Cotton Rosser was a legend in the rodeo world, who brought new showmanship to the sport as he operated the Flying U Rodeo Ranch.
Cotton passed away at his home in Marysville, California at the age of 93.
A life in rodeo
Rosser began his life in rodeo as a competitor, and he was a champion saddle bronc rider in the 1950s. After a ranch accident, he ended his competition career but remained an integral part of the rodeo world all his life. In 1956, Rosser bought the Flying U Rodeo Ranch, building it to become one of the most prominent suppliers of rodeo animals and the oldest rodeo livestock company in the U.S. He also worked to raise the profile of rodeo, becoming known for his showmanship in rodeo opening ceremonies. Especially known for his work at the Reno Rodeo, Rosser was honored with a statue outside the arena there. In 1995, Rosser was inducted into the ProRodeo Hall of Fame, and in 2019, he was honored with the Hall of Fame’s annual Legends of ProRodeo award.
Notable quote, “I never imagined my rodeo career would be like this. I’m the richest guy in the world with memories and friends. I’ve loved every minute of the rodeo business and I would do it all over again. It has been a great experience.” —from a 2019 interview for ProRodeo Sports.
On July 19 in Marysville, CA, over 2,000 folks came from near and very far to honor Cotton by paying their final respects. This was in addition to the tens of thousands people viewing the real-time complete coverage on RFD TV’s cowboy channel. The first words that were spoken expressed the directive of Karin and the Rosser family that, “Today is not a funeral, it is in fact a celebration of Cotton’s 93-plus years of a truly great life. Time to be only a little sad, gratefully glad, joyful, as well as hand claps, wild applause, oh mys, real laughter, tears and cheers!”
The venue for this extraordinary celebration was the newly completed Hard Rock Hotel and Casino at Fire Mountain, located just south of the Flying U headquarters and Cotton’s “born to buck” horse pasture.
From a typical summer sweltering 105-plus degree afternoon, attendees walked into Hard Rock with cool, fresh 75 degree-air into a cutting edge event center where every seat had an unobstructed view of the stage, three huge high definition video and photo screens with a sound system that even those with impaired hearing could hear.
True to Cotton’s traditions, the memorial started with a flag presentation by the military color guard from Beale Air Force Base, and an uplifting National Anthem. To conclude an inspiring three-hour tribute was the playing of “Happy Trails” and the family invited everyone to enjoy fellowship and refreshments served in the huge hospitality room.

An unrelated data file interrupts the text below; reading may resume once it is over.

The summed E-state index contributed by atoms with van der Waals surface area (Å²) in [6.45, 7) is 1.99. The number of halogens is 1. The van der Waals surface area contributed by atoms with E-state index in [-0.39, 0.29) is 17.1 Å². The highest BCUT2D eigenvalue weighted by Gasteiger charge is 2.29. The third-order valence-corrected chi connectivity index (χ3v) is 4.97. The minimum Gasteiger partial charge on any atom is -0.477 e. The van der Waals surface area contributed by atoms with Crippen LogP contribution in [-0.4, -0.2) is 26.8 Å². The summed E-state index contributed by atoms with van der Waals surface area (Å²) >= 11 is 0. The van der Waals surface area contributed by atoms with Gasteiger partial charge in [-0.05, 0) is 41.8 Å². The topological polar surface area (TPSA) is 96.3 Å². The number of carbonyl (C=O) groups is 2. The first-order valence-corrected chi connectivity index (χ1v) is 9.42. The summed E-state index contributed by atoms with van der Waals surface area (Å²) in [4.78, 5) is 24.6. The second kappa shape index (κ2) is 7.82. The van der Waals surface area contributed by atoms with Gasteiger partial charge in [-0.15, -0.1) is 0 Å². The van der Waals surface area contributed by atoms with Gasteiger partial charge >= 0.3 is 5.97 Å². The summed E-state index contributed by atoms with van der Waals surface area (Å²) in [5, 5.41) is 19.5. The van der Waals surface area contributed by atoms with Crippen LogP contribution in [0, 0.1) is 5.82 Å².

Among the many industry recognitions, Cotton was voted the 1997 California Livestock Man Of The Year!
“King of the Cowboys”
Cotton was a multi-event superstar who helped put the storied Cal Poly Rodeo tradition on the map. He was the first of three generations of Rosser family Mustangs, and bled green and gold all his life. It was fitting that Cotton—who was awarded an honorary doctorate degree from his beloved alma mater—lived to see this spring’s dedication of the Cotton Rosser Rodeo Complex at Cal Poly in San Luis Obispo.
“I owe everything to Cal Poly, and have used the Mustangs motto of ‘Learn by Doing’ all my life,” Cotton always said. “When I got hurt and couldn’t compete anymore, I learned by doing when it came to the rodeo production business.”
While attending college on California’s Central Coast in the late 1940s and early ’50s, Cotton took to the professional rodeo trail. One of his favorite traveling partners was area rancher and ProRodeo Hall of Fame all-around cowboy Gene Rambo, who sometimes entered Cotton for half when he was making due on a college-cowboy budget.
One of Cotton’s proudest cowboy accomplishments was when he won the all-around championship for Cal Poly at the 1951 College National Finals Rodeo at San Francisco’s Cow Palace, where he went on to host crowds comprised largely of city folks for over 60 years at the Grand National Livestock Exposition, Horse Show & Rodeo.
Cotton’s competitive days were cut short in 1955, when at 27 he suffered a catastrophic, career-ending injury from a run-in with a post-hole auger while building an arena on the home ranch in Marysville. He suffered compound fractures to both legs. Both of Cotton’s ankles were crushed, along with his competitive dreams. But Cotton being Cotton, he found a way to turn tragedy into triumph. In 1956, he and a partner bought the Flying U Rodeo Company.
“That accident was the best thing that ever happened to me,” Cotton said of the silver lining. “My competitive cowboy days were over, but not my love of rodeo. I looked at it as a blessing. I would have went on and rodeoed. Instead, I got into management and putting on the shows.”
Cotton Rosser rodeo productions were world renowned, and landed him and his family the job of producing the openings at the first 10 National Finals Rodeos held in Las Vegas, starting in 1985. Whether it was Old Glory rising up out of a super-sized boot, or dropping her down into the arena by parachute from a plane high in the sky, Cotton’s creative flair was one of a kind.
“That’s like winning the all-around for me, and I couldn’t have won it if I’d been a rodeo hand,” Cotton said at the time. “I might have had a gold buckle, but I wouldn’t have lived the life I have and met the people I’ve met. When I look at the men who’ve been honored before me—Ronald Reagan and Dwight Eisenhower—it’s the greatest thing. This is tall cotton for me. What a great honor.”>